Title: The Leaving
Author: Tara Altebrando
Author: Tara Altebrando
Genre: Young Adult | Mystery
Publisher: Bloomsbury USA Childrens
Publication Date: June 7, 2016
Six were taken. Eleven years later, five come back--with no idea of where they've been.
Eleven years ago, six kindergarteners went missing without a trace. After all that time, the people left behind moved on, or tried to.
Until today. Today five of those kids return. They're sixteen, and they are . . . fine. Scarlett comes home and finds a mom she barely recognizes, and doesn't really recognize the person she's supposed to be, either. But she thinks she remembers Lucas. Lucas remembers Scarlett, too, except they're entirely unable to recall where they've been or what happened to them. Neither of them remember the sixth victim, Max. He doesn't come back. Everyone wants answers. Most of all Max's sister Avery, who needs to find her brother--dead or alive--and isn't buying this whole memory-loss story (goodreads).
The Leaving keeps you wanting more and shaking your head in disbelief!
Plot: The Leaving sounds like your typical thriller: 6 children disappear after school one day in plain daylight. After 11 years, everyone has accepted the fact that they are dead. When 5 of the children return, the town erupts and the myster resurfaces.
While it sounds generic, I was happy to see that Altebrando made this story her own by playing around with the format and feeding the reader with just enough information to create the "Just-One-More-Page" syndrome.
I fell in love with the voice that each character was given and
the formatting of
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I did find the mystery of "Where have these kids been" overshadowed Max's mystery - the only child who did not return. And while I found the resolution unique and mostly satisfying, I couldn't help but raise my eyebrow and the Great Reveal. Either you'll love the ending or you'll hate it, it depends on you and your reading preferences.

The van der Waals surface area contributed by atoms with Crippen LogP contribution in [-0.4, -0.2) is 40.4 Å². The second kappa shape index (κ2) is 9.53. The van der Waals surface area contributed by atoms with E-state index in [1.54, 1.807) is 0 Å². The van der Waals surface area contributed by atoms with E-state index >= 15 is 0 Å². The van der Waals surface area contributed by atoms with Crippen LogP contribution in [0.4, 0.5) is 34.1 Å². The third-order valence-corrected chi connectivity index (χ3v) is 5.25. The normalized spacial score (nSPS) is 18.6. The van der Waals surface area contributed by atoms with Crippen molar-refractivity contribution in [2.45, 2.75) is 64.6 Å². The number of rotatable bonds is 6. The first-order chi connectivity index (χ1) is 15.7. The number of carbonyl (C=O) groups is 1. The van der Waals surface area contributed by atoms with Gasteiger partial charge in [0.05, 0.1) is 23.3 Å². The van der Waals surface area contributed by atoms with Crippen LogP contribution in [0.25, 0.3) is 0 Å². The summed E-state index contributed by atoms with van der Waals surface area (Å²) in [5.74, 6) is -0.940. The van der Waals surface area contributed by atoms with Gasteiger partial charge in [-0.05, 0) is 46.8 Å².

Characters:t Altebrando really gave her characters defining voices and I loved that I could easily tell them apart. The Leaving is told from three perspectives: two of the formerly missing children and the sister to the still-missing Max. I mentioned in my review of With Malice that I loved how the main character struggled with memory loss and Altebrando set a similar tone with The Leaving. Little by little, the missing kids would remember something from their time away, but nothing seemed to make sense until the very end.
There is a romance (love triangle?) in The Leaving which really bogged the story down for me. The emotions felt artificial since the entire book takes place over a week or so. I make a rule to never confess my undying love to someone I've known for less than a week. But that's just me.
Worldbuilding: For a contemporary novel, I had a hard time understanding the setting. I almost felt like The Leaving was set in a blank space rather than a fleshed out town. There isn't a lot of background to the setting nor were there vivid descriptions of the area.
Short N Sweet: The Leaving will grab your attention from the very beginning. There are a few bumps along the way, but it's a great read for mystery lovers!